In the world of professional wrestling, politicking goes a long way in solidifying a legacy. Men like Hulk Hogan were booked to be legends and it worked. Men like the Undertaker have used their gimmicks to get over and it's worked. And men like Shawn Michaels used the ring to build goodwill with the fans, and it obviously worked, too.
Arguably, the most important type of legacy is one that doesn't directly involve the fans. Think of guys like Pat Patterson, who help younger talent reach their potential in the ring and behind the scenes.
An extension of this notion is the idea of seasoned, respected wrestlers doing that in the ring and putting the new guys over in any way possible.
While Chris Jericho has been booked like a legend most of his WWE career, he has also used his Y2J and Nick Bockwinkel-esque characters to get either cheers or boos successfully, and he's considered one of the 25 greatest in-ring workers ever. Despite all of these very impressive feats, he may very well leave his biggest imprint in his current role.
Since January of 2012, it has been no secret that Jericho has put over pretty much anyone who has set foot in the ring with him. In this short run he's on currently, in some way he has put over seven (yes, seven!) Superstars.
But the man who is in line to be No. 8 on that list could very well be the most important.
We rarely see a guy make his in-ring debut at WrestleMania. Especially in a singles match with a bona fide legend. Especially when he has no real following from any other major promotion whatsoever.
WWE's creative team has been dying to use a guy with the acting and ring chops of Johnny Curtis since he won season four of NXT in 2011. But he's never really been a part of the television roster (unless you count his great work in NXT Redemption). What did they decide as the solution to this problem? Turn him into an annoying, cowardly tango dancer whose biggest characteristic is that he is the only person who can correctly pronounce his name.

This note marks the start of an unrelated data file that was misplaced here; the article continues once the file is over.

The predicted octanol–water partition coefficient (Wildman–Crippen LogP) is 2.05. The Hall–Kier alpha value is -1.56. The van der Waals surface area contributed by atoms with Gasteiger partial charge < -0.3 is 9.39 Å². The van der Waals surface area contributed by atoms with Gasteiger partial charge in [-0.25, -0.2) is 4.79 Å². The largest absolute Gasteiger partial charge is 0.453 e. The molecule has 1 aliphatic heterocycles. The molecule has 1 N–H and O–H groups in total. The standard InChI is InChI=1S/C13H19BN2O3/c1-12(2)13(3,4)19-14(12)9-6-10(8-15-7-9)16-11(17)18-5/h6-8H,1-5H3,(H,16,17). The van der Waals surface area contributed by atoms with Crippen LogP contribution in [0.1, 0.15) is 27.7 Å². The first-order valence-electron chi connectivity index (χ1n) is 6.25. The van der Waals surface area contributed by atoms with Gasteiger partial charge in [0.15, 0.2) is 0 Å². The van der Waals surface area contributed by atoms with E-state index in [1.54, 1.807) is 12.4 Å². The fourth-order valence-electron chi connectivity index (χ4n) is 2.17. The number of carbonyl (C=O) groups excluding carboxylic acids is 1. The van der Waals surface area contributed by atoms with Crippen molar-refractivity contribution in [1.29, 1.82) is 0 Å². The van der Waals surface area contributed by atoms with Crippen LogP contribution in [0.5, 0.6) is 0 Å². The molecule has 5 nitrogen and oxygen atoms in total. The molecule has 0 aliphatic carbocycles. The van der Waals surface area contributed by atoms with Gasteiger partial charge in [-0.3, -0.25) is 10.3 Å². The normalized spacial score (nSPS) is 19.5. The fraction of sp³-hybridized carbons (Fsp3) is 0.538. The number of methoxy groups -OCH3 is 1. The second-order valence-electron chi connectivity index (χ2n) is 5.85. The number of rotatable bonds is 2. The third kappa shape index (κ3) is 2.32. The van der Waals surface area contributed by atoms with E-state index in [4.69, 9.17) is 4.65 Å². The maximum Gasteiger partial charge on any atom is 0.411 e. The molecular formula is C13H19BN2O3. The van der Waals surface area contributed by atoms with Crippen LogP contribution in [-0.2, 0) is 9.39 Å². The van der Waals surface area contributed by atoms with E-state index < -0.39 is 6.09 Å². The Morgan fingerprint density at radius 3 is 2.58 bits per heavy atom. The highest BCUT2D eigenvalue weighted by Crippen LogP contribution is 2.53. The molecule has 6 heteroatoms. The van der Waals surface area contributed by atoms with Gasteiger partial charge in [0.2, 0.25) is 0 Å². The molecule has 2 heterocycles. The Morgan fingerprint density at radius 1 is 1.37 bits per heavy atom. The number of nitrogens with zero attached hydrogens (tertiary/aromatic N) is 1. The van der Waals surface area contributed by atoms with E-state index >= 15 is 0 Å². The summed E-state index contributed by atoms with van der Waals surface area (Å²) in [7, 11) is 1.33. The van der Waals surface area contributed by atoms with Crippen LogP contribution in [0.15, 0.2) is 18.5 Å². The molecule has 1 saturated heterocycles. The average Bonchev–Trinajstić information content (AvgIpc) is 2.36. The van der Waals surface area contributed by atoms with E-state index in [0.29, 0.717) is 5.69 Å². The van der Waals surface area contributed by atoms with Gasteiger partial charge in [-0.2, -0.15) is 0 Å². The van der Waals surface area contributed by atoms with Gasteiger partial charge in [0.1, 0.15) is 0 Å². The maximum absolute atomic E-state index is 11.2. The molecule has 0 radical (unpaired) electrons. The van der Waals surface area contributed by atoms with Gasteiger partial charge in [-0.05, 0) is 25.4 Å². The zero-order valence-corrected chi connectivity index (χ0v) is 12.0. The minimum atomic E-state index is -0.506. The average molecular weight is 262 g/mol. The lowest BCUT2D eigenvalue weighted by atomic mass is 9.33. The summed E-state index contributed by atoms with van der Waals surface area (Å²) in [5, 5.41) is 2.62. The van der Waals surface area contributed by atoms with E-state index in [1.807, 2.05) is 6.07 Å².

Not exactly what most of us would choose as a gimmick for a potential top-level guy, but if anyone can make it work, it's Johnny Curtis.
Getting this gimmick to be taken seriously by the WWE Universe is the next big challenge. Pushing him to a midcard match at WrestleMania is a good start, but he must look like a legitimate threat in the ring against a big name. Enter Chris Jericho.
This match is intriguing from a fan's perspective because of the sheer unknown. Even if you have followed Curtis since his FCW days, you don't know what to expect in this new gimmick. He hasn't really worked a legitimate back-and-forth match since being repackaged at live events, and since he was without a TV roster spot, his moveset is a mystery to begin with.
Obviously for Fandango, getting to work with a megastar like Y2J is amazing, but he must deliver for this to be a successful match. No botched signature maneuvers. No overselling typical Jericho offensive attacks.
He needs to be close to perfect to make sure every fan leaves genuinely shocked and impressed with his effort.
Chris Jericho has prided himself on being a company guy. His own trials and tribulations in the WWE, and the wrestling world in general, have molded his character that way. Now is the time to give back to the business, and that is by making every young performer look the best they possibly can.
If Y2J can have a great match with Fandango and put him over as a serious contender in the WWE, he may be the first guy universally appreciated by fans, backstage agents and younger talent for his performance in one single match. It could be the gold standard of how to conduct yourself as a veteran in this industry.
This match could solidify his legacy in every way possible, and in ways we may not even know yet. If Johnny Curtis tastes even a sliver of main event success in his career, we could all point to April 7th, 2013 as the moment when Chris Jericho helped launch a career that changed the landscape of sports entertainment forever.